Crying as an Evolutionary Strategy

Crying evolved to serve the infant's purposes: to assure protection, adequate feeding, and nurturing for an organism that cannot care for itself. By definition, crying is designed to elicit a response, to activate emotions, to play on the empathy of another. The "other" is usually the mother or father or a related caretaker. The caretaker has also evolved the sensory mechanism to recognize that infant cries are a signal of unhappiness, and thus be motivated to do something about it.

This kind of symbiotic relationship certainly made sense in the EEA. Even back then we were a large-brained species whose infants had to be born early in their physical development because of the constraints of the bipedal pelvis. As a result, human babies could not yet talk and thus had to communicate by other means. In the EEA, crying probably promoted survival because it kept the mother close, resulted in the infant's being fed as she held out the breast to quiet it, and kept parents attentive against predators. A quick cry, then, made evolutionary sense, at least in the EEA. At the most fundamental level, crying is an adaptive strategy because it keeps a baby alive and well fed and therefore ultimately passes on genes and improves a parent's reproductive success.

It might also have an added evolutionary advantage. When a baby is allowed to feed continuously, ovulation in the mother and conception of the next sibling who will take over breast-feeding is delayed. And so the combination of crying and the continuous feeding that results from crying is also an effective adaptive strategy on the part of the infant; infants who evolved with these traits had a better chance of survival than those who did not. In this scenario, the infant is not simply a helpless or passive recipient of parental largess, but an active initiator of a synergistic relationship with the parent.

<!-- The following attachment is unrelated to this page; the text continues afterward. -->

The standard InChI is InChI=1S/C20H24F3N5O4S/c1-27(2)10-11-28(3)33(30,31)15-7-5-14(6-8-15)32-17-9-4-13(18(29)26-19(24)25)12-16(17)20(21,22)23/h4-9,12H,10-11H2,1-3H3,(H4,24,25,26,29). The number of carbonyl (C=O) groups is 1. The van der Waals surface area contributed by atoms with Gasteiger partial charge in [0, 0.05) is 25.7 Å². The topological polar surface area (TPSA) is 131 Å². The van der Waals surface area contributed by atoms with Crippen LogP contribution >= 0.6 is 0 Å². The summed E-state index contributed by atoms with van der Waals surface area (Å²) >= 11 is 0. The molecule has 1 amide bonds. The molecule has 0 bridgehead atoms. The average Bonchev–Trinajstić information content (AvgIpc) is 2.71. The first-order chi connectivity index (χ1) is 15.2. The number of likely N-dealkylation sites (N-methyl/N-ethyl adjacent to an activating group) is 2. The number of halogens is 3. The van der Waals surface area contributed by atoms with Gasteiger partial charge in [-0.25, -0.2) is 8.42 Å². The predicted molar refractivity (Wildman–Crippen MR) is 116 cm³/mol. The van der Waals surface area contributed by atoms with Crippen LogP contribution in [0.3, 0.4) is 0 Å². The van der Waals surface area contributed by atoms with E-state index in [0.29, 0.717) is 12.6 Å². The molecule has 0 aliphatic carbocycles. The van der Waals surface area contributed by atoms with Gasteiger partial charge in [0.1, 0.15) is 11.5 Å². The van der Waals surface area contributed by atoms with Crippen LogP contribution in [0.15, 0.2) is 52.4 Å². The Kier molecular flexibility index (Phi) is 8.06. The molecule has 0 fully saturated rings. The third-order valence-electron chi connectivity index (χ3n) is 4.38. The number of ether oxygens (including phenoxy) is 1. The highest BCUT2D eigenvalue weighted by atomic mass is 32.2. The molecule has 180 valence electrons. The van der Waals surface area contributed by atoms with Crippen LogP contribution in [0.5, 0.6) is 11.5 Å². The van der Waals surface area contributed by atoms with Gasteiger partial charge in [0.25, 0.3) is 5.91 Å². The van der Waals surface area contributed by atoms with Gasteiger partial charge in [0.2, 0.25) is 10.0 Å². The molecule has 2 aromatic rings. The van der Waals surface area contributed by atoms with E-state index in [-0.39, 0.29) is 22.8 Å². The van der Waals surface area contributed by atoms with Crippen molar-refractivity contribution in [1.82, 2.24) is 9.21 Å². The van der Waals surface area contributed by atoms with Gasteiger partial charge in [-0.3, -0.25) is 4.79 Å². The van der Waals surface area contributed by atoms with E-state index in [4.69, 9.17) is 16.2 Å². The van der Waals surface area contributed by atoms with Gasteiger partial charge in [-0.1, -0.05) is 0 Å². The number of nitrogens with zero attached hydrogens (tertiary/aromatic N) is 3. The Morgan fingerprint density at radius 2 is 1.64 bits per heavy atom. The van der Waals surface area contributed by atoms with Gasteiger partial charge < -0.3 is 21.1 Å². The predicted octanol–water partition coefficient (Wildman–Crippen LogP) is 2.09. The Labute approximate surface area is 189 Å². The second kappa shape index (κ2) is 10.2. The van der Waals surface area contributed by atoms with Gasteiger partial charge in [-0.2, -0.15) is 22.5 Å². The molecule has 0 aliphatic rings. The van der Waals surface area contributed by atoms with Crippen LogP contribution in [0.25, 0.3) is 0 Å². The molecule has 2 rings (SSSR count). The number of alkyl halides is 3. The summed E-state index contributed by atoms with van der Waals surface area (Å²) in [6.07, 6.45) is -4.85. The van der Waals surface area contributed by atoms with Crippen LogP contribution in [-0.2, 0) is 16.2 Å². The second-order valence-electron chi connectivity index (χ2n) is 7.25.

In some cultures today, the fit between infant cries and survival has been altered and crying has become, as in the case of colic, a maladaptive trait that no longer promotes survival. Any trait can become maladaptive when the environment changes; what once was "good" now becomes neutral or "bad" because it is no longer effective under the new conditions. When crying is continual and annoying to the point of placing the infant in danger of abuse or neglect, it is a clearly maladaptive signal. And that may be what has happened in our modern age. It is not that babies have changed, but rather that the environment in which babies send their signals has been altered.


Infants cry to motivate mothers to care for them and to promote continual feeding that prevents the mother from ovulating.

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 Our Babies, Ourselves: How Biology and Culture Shape the Way We Parent
Books, Brochures, and Chapters>Book:  Small , Meredith (1999-05-04), Our Babies, Ourselves: How Biology and Culture Shape the Way We Parent, Anchor, Retrieved on 2011-06-29
Folksonomies: parenting pregnancy babies infancy parenthood